Dopamine β hydroxylase as a potential drug target to combat hypertension
Expert Opin Investig Drugs 2020 Sep;29(9):1043-1057.PMID:32658551DOI:10.1080/13543784.2020.1795830.
Introduction: Despite a large number of commercially available drugs, hypertension and related cardiovascular diseases remain a global problem. It is thus imperative that novel drugs and therapeutic strategies are regularly identified, and alternative targets explored. Dopamine β hydroxylase (DBH), a key player in the catecholamine biosynthetic pathway, may provide a therapeutic opportunity and should be extensively explored as a target for potent anti-hypertensives. Inhibitors of DBH have been successful in combating hypertension, as evidenced by the outcome of clinical trials for etamicastat and Zamicastat. Areas covered: We shed light on the strategies employed to identify inhibitors of the enzyme and outline the advantages that the target might offer. Structural and functional details of the enzyme are described along with specific methodologies for drug discovery that were never utilized for the therapeutic target. Expert opinion: Effective inhibitors of the enzyme may be identified with computer-aided structure-based design. Adoption of new methodologies and the assessment of newly designed inhibitors in DBH-specific animal models will provide new, safe, and cost-effective therapeutic opportunities.
In vitro assessment of the interactions of dopamine β-hydroxylase inhibitors with human P-glycoprotein and Breast Cancer Resistance Protein
Eur J Pharm Sci 2018 May 30;117:35-40.PMID:29428540DOI:10.1016/j.ejps.2018.02.006.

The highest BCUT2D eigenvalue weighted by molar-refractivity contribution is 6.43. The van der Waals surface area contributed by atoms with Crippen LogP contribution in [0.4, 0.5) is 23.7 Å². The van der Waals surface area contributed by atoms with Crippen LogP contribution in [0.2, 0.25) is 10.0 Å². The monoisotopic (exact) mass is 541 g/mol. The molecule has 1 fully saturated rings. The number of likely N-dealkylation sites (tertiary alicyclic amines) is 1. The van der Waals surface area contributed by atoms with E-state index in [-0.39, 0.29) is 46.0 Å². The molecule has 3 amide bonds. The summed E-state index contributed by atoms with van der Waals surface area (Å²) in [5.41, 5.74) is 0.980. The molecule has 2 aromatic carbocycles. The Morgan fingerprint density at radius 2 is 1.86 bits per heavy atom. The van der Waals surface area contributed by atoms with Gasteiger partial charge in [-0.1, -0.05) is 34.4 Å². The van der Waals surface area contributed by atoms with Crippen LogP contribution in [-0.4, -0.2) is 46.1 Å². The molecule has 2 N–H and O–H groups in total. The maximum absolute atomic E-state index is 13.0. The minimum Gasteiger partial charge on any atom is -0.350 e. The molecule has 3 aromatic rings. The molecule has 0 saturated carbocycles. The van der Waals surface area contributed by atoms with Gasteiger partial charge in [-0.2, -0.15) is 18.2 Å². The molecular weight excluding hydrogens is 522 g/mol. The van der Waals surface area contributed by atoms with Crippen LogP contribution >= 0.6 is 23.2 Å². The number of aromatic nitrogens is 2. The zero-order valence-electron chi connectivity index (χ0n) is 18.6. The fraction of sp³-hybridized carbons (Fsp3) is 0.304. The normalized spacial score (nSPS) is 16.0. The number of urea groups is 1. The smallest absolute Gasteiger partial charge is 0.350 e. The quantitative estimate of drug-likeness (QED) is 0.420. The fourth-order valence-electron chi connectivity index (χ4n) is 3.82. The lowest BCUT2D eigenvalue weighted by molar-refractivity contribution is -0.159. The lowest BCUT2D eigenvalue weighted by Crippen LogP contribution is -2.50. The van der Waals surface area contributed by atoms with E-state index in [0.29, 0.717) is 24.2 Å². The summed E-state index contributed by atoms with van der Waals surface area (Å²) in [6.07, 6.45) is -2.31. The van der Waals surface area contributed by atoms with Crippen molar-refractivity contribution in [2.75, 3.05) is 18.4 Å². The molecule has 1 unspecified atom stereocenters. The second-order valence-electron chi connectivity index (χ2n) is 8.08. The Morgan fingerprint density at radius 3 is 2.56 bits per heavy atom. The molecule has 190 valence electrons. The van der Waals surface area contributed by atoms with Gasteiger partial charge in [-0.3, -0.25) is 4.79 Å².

Inhibition of the biosynthesis of noradrenaline is a currently explored strategy for the treatment of hypertension, congestive heart failure and pulmonary arterial hypertension. While some dopamine β-hydroxylase (DBH) inhibitors cross the blood-brain barrier (BBB) and cause central as well as peripheral effects (nepicastat), others have limited access to the brain (etamicastat, Zamicastat). In this context, peripheral selectivity is clinically advantageous, in order to prevent alterations of noradrenaline levels in the CNS and the occurrence of adverse central effects. A limited brain exposure results from the combination of several factors, such as a reduced passive permeability or affinity for efflux transporters, but efflux liabilities may also lead to unwanted drug-drug interactions (DDIs) in the presence of co-administered substrates or inhibitors. Thus, the purpose of the study herein presented was to explore the interaction of P-glycoprotein (P-gp) and Breast Cancer Resistance Protein (BCRP), the two major efflux transporters of the BBB that hamper the entry of several drugs to the brain, with the DBH inhibitors, etamicastat, nepicastat and Zamicastat. Madin-Darby canine kidney cells (MDCK II) and transfected lines with human MDR1 (MDCK-MDR1) and ABCG2 (MDCK-BCRP) genes were used as a BBB surrogate model. P-gp and BCRP substrates and/or inhibitors were identified through intracellular accumulation and bidirectional permeability assays. The obtained data revealed that Zamicastat is a concentration-dependent dual P-gp and BCRP inhibitor with IC50 values of 73.8 ± 7.2 μM and 17.0 ± 2.7 μM, while etamicastat and nepicastat inhibited BCRP to greater extent than P-gp, with IC50 values of 47.7 ± 1.8 μM and 59.2 ± 9.4 μM, respectively. Additionally, etamicastat was identified as P-gp and BCRP dual substrate, as demonstrated by net flux ratios of 5.84 and 3.87 and decreased >50% by verapamil and Ko143. Conversely, nepicastat revealed to be a P-gp-only substrate, with a net flux ratio of 2.01, reduced to 0.92 in the presence of verapamil. Furthermore, nepicastat displayed a consistently higher apparent permeability (>8.49 × 10-6 cm s-1) than etamicastat (<0.58 × 10-6 cm s-1). The identification of etamicastat as a dual efflux substrate suggests that P-gp and BCRP may be partially responsible for the limited central exposure of this compound, in association with its low passive permeability. Moreover, the weak efflux inhibitory potencies of etamicastat and nepicastat revealed a low DDI risk, while the dual P-gp/BCRP inhibition of Zamicastat could be studied in the future with synergically effluxed compounds, for which BBB penetration is severely impaired.